Giovanni Boccaccio was born in 1313, perhaps in Certaldo, the son of an unknown woman and of Boccaccino di Chellino, who married the noble Margherita dei Mardoli the next year. Giovanni was raised in Florence and received a standard urban education. In 1327 his father was appointed head of the Naples branch of the Bardi bank, and Giovanni accompoanied him there. Rejecting a banking career with his father’s firm, however, Boccaccio instead studied law at the University of Naples.
In Naples his father introduced him to the court of King Robert the Wise, and Giovanni soon became familiar with most of its important personalities, including fellow Florentine Niccolò Acciaiuoli and early humanists and friends of Petrarch, such as Cino da Pistoia, Paolo da Perugia, Barbato da Sulmona, Giovanni Barrili and Dionigi di Borgo San Sepolcro. After moving to Paris in 1332, he began his literary career with poetic works, such as La caccia di Diana (1334–37), Filostrato (1335?), Teseida (1339/40) and Filocolo (1336–39).
Boccaccio returned to Florence in 1341 and moved to Forlì c.1347 in search of patronage. During the 1340s he produced more verse works, including the Comedia delle ninfe fiorentine (1341/42), Amorosa visione (1342/43), Fiammetta (1343/44) and Ninfale fiesolano (1344/45). Following the Black Death in Florence in 1348, Boccaccio began work on the Decameron c.1349 and completed it by 1351. In the later 1350s, he became closely involved with humanism and followed the path of many early humanists as a diplomat, serving Florence on wide-ranging missions.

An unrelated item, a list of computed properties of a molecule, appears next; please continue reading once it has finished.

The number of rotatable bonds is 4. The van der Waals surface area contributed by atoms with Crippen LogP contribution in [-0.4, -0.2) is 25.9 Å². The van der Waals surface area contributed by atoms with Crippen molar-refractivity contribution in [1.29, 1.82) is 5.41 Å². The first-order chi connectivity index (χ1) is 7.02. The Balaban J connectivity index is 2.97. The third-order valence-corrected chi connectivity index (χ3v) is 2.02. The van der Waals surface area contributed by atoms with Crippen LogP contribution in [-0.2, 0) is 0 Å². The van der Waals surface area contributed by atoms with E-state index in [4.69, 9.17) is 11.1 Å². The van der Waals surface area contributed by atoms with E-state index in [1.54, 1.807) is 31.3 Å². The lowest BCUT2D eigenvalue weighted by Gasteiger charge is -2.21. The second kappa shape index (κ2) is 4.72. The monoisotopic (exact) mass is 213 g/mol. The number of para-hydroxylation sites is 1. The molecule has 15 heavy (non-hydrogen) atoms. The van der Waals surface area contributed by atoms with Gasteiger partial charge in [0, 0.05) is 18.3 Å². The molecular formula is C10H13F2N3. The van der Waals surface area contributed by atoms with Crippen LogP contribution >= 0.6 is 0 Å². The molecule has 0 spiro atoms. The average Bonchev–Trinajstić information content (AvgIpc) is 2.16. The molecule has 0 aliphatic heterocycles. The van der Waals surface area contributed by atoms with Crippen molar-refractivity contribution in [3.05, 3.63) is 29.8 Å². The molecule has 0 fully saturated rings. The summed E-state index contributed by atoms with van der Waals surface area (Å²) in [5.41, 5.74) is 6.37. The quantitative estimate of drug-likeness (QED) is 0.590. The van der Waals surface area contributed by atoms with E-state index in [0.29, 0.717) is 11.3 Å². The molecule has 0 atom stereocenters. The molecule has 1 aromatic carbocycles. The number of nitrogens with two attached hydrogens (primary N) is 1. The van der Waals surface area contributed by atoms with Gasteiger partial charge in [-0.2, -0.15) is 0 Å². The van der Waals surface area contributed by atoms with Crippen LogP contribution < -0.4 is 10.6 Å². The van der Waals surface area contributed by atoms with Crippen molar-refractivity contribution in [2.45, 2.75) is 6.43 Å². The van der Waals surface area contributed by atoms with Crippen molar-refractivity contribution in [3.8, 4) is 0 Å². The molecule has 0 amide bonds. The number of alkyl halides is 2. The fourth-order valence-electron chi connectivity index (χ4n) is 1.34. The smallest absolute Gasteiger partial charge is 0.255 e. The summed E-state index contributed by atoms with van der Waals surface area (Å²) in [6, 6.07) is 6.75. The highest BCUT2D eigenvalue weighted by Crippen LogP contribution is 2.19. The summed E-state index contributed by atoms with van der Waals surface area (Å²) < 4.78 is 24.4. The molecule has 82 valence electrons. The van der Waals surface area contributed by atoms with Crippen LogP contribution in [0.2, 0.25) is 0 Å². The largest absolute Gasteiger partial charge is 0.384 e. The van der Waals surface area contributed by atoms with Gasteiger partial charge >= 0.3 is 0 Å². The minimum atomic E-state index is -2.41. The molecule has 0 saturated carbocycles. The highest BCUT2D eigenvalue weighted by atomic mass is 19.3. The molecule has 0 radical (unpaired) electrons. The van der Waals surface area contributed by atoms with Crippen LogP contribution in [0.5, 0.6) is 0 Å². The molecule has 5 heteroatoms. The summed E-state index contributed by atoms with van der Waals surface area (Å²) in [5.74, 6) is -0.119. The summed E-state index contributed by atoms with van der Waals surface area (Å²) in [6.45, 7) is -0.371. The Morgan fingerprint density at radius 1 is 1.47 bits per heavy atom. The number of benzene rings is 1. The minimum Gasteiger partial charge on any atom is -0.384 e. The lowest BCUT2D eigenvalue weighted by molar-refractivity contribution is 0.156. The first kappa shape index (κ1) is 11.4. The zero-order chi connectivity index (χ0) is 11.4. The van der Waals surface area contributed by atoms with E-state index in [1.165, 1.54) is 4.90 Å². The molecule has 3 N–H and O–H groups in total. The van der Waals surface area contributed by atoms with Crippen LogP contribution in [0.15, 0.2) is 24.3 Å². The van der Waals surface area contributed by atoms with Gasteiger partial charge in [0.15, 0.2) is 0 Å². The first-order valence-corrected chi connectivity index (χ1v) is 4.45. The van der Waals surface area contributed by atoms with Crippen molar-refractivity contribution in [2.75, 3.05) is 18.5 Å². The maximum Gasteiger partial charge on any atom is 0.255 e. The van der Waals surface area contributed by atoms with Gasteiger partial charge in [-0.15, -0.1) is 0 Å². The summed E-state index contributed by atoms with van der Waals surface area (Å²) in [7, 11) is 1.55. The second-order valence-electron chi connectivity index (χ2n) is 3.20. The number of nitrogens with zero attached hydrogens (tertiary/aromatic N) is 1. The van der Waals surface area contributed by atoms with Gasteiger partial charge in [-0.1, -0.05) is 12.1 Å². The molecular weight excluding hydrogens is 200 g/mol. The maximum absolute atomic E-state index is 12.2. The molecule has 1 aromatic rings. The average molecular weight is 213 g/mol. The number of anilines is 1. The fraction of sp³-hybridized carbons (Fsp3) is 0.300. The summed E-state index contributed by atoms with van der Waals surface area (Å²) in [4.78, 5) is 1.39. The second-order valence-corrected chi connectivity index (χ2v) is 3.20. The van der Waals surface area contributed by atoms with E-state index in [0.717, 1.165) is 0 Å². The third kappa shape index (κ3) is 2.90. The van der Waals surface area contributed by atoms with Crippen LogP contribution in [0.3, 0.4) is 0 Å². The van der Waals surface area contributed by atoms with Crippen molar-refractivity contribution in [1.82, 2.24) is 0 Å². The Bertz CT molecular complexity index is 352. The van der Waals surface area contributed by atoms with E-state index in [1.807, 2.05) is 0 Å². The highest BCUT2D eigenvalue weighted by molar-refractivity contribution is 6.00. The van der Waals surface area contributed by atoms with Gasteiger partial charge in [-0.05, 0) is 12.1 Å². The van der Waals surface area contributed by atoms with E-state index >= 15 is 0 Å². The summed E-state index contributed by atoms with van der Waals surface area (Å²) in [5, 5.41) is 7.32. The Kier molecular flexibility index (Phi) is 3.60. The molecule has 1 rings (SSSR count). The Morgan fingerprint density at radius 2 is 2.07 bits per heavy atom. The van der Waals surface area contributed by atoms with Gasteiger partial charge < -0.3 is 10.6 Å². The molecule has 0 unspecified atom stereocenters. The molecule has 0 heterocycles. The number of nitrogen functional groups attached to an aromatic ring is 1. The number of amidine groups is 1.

After their first meeting in October 1350, Boccaccio became a close friend and disciple of Petrarch, following his lead in the study of Greek and Latin literature, and in 1360 began his Genealogia deorum gentilium. Following a failed coup of 1361 Boccaccio left Florence for Certaldo, and in 1363 he experienced some sort of religious conversion. He returned to diplomatic duties for Florence in 1365 with missions to Rome, Venice and Naples, probably completing his Corbaccio that year.
Boccaccio’s later works set a more classical standard. They include his De casibus virorum illustrium (1363), De claris mulieribus, his geographical compendium De montibus…liber (1364) and his Esposizioni sopra la Commedia di Dante (1373). He retired to Certaldo in 1370 and died there on 21 December 1375.
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